Guardrail Standards May Be Inadequate to Prevent Semi-Truck Underride Accidents
A collision last week involving a Corvette that slammed into the rear of a large moving truck made national news because the driver managed to walk away without injury despite the top of the Corvette being ripped away in the crash.
The driver managed to duck down as the Corvette drove underneath the semi-trailer. The man was lucky to have survived because the entire top part of the vehicle was literally torn from the sports car when it traveled so far under the tractor-trailer that it almost hit the axle of the moving truck.
Semi-truck underride accidents occur when a car collides with the back or side of a large truck and proceeds to continue under the truck rather than being stopped by the body of the big-rig. While federal law requires certain newer large trucks to be equipped with underride guards that meet specified standards, side guards are not required. Semi-truck underride accidents may result in severe injuries including severe head trauma or decapitation.
This horrifying California collision follows the release of a report by the Insurance Institute for Highway Safety (IIHS) that indicates industry standards for trailer guards designed to prevent such accidents may be too lax. According to the IIHS study, the guardrails may fail when only a portion of the rear-end of the truck is struck rather than when the impact is squarely in the center of the guard.
The study involved driving passenger cars traveling at 35 mph into parked semi-trucks manufactured by eight different companies. The guardrails performed well in collisions where the car crashed head-on in the middle of the guardrails. All eight guardrails passed this portion of the strength testing. When the vehicle squarely hit only half of the guardrail (i.e. half of the back of the large truck), all but one of the guardrails successfully prevented the car from continuing under the semi-truck.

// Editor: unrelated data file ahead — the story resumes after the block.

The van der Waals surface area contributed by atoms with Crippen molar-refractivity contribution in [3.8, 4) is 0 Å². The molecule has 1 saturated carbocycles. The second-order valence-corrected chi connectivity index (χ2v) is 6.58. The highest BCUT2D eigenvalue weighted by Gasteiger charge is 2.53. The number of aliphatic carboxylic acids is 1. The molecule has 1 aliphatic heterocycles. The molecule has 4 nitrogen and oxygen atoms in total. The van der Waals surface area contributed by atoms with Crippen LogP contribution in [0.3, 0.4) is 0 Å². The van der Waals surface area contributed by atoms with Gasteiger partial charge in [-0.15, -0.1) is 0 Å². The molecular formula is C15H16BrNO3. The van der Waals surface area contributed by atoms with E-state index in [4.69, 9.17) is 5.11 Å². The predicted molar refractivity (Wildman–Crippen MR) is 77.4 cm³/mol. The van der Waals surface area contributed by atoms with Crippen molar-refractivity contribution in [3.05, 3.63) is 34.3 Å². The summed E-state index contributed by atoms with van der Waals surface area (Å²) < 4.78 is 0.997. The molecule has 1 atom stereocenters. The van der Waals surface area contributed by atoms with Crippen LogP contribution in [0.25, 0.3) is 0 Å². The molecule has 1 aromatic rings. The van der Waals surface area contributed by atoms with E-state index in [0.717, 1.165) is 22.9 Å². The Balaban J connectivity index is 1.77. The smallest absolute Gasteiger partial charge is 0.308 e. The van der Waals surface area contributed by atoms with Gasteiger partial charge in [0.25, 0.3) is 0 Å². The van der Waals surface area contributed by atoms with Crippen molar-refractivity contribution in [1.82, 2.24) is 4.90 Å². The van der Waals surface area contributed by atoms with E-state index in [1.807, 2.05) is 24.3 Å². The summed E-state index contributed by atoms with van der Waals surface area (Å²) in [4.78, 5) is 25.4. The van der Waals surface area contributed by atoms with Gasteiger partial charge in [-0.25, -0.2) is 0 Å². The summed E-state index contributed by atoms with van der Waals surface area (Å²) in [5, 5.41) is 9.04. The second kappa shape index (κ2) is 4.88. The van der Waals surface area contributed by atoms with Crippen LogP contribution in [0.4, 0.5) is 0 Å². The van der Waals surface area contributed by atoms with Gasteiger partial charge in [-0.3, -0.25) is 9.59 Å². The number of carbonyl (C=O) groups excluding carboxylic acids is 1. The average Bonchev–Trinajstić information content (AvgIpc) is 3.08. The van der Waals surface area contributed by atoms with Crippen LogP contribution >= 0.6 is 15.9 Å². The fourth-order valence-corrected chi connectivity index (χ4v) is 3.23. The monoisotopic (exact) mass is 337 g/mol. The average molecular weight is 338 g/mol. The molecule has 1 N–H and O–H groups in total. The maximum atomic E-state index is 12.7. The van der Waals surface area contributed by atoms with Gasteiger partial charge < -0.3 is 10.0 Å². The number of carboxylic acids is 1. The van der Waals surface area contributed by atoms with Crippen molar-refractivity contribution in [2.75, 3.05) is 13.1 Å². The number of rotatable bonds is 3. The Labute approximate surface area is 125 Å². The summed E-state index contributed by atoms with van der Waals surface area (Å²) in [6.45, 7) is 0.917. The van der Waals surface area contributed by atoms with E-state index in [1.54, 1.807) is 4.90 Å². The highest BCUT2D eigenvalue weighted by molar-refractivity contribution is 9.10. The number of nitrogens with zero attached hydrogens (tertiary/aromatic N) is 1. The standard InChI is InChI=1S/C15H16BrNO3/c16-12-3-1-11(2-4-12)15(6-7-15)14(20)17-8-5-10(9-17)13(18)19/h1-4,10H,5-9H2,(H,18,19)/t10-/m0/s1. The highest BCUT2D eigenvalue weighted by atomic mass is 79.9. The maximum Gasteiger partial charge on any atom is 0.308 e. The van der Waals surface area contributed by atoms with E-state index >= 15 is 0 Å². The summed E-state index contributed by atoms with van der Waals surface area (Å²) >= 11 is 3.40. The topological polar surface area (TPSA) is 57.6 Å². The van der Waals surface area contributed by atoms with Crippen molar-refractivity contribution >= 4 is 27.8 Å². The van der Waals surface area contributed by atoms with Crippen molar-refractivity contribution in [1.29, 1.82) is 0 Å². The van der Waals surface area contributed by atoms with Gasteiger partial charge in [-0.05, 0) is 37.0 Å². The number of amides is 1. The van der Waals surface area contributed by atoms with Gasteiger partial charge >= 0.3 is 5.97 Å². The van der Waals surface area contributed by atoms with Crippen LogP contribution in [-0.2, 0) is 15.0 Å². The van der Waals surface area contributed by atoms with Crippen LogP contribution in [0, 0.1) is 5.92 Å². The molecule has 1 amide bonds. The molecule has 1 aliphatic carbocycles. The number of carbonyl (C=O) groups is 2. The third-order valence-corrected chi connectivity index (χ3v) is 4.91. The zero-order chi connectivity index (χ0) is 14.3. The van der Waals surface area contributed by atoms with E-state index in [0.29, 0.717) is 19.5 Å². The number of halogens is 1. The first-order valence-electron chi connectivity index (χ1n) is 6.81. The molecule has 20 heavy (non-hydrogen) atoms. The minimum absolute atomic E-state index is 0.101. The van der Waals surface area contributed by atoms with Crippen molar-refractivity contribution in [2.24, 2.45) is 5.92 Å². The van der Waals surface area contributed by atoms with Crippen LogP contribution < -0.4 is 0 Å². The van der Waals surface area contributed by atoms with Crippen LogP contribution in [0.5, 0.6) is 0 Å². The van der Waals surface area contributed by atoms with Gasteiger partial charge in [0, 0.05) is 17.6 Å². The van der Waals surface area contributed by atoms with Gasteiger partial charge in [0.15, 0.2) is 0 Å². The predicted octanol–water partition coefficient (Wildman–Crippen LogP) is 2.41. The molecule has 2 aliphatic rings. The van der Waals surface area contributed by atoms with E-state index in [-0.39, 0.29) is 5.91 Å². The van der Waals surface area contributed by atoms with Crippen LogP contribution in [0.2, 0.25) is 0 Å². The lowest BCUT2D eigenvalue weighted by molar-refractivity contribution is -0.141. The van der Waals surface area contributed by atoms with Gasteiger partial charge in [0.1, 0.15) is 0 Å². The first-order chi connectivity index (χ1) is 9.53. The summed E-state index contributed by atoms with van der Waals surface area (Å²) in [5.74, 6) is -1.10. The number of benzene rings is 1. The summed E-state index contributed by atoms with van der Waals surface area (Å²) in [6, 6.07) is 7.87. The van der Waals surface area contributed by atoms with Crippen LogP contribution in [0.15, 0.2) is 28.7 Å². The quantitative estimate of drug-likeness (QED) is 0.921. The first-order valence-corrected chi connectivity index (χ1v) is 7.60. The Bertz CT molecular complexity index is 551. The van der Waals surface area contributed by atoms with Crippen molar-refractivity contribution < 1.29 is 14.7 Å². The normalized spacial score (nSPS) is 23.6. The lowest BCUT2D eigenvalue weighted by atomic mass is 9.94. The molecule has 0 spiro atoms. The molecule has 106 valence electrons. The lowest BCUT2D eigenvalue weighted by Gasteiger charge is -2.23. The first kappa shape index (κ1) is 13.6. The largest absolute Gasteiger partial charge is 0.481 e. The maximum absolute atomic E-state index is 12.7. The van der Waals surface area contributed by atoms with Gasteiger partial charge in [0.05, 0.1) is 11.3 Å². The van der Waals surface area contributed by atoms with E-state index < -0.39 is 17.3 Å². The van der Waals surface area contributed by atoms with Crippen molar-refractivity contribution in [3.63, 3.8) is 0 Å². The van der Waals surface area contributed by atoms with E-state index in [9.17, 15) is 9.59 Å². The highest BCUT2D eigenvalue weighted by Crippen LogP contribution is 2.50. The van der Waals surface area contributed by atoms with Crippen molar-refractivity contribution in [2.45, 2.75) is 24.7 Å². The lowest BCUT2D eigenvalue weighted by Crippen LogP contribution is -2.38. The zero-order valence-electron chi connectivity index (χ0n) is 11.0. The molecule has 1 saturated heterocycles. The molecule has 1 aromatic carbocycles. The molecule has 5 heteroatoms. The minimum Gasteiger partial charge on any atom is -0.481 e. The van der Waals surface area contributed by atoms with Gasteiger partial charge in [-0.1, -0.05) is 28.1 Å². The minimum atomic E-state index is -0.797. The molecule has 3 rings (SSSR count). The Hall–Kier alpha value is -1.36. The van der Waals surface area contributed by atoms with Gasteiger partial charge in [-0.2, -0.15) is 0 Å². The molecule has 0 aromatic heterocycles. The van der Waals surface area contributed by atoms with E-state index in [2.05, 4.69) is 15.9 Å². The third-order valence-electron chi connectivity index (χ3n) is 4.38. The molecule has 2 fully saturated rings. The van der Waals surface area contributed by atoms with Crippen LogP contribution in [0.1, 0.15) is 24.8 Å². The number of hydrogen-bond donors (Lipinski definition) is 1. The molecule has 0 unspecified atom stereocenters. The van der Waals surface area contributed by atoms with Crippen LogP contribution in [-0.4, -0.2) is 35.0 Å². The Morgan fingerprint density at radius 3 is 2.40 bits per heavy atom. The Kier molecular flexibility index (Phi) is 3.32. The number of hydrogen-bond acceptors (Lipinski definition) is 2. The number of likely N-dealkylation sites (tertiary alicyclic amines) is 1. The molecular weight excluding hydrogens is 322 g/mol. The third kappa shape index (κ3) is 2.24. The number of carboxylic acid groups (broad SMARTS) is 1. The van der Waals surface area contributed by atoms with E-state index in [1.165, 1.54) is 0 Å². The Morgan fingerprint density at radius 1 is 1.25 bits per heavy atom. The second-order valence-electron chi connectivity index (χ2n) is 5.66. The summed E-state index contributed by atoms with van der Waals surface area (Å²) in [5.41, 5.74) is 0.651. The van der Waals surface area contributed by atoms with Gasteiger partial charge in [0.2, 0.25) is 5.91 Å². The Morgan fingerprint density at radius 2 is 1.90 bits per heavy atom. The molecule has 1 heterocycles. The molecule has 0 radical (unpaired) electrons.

Unfortunately, the rails did not perform well when the vehicle hit only thirty percent of the trailer’s width. All but one of the guardrails permitted the car to plow underneath the semi-truck crumpling the roof of the vehicle. In some cases, the rail failed completely and provided no protection at all to vehicle occupants. The one guard that did not fail was equipped with brackets mounted close to the sides of the trailer so they provided more strength. Based on the results of the crash testing, the IIHS has called for new standards to be imposed on large truck manufacturers.
Truck drivers and commercial carriers have a duty to exercise reasonable care when operating semi-trucks to avoid foreseeable injury to others on the road. One aspect of this duty is to ensure that the commercial trucks they operate are properly fitted with safety equipment and comply with safety regulations. A trucking company can be liable for failure to employ reasonable safety measures based on its knowledge of safe trucking industry practices as well as applicable safety standards.
If you or someone you love dies in a Georgia semi-truck accident, our experienced Georgia truck accident attorneys provide diligent representation to personal injury victims. Montlick and Associates is available to provide effective legal representation to clients throughout all of Georgia and the Southeast, including but not limited to Albany, Athens, Atlanta, Augusta, Columbus, Gainesville, Macon, Marietta, Rome, Roswell, Savannah, Smyrna, Valdosta, Warner Robins and all smaller cities and rural areas in the state. No matter where you are located our attorneys are just a phone call away, and we will even come to you. Call us 24 hours a day/7 days a week for your Free Consultation at 1-800-LAW-NEED (1-800-529-6333). You can also visit us online at www.montlick.com and use our Free Case Evaluation Form or 24-hour Live Online Chat.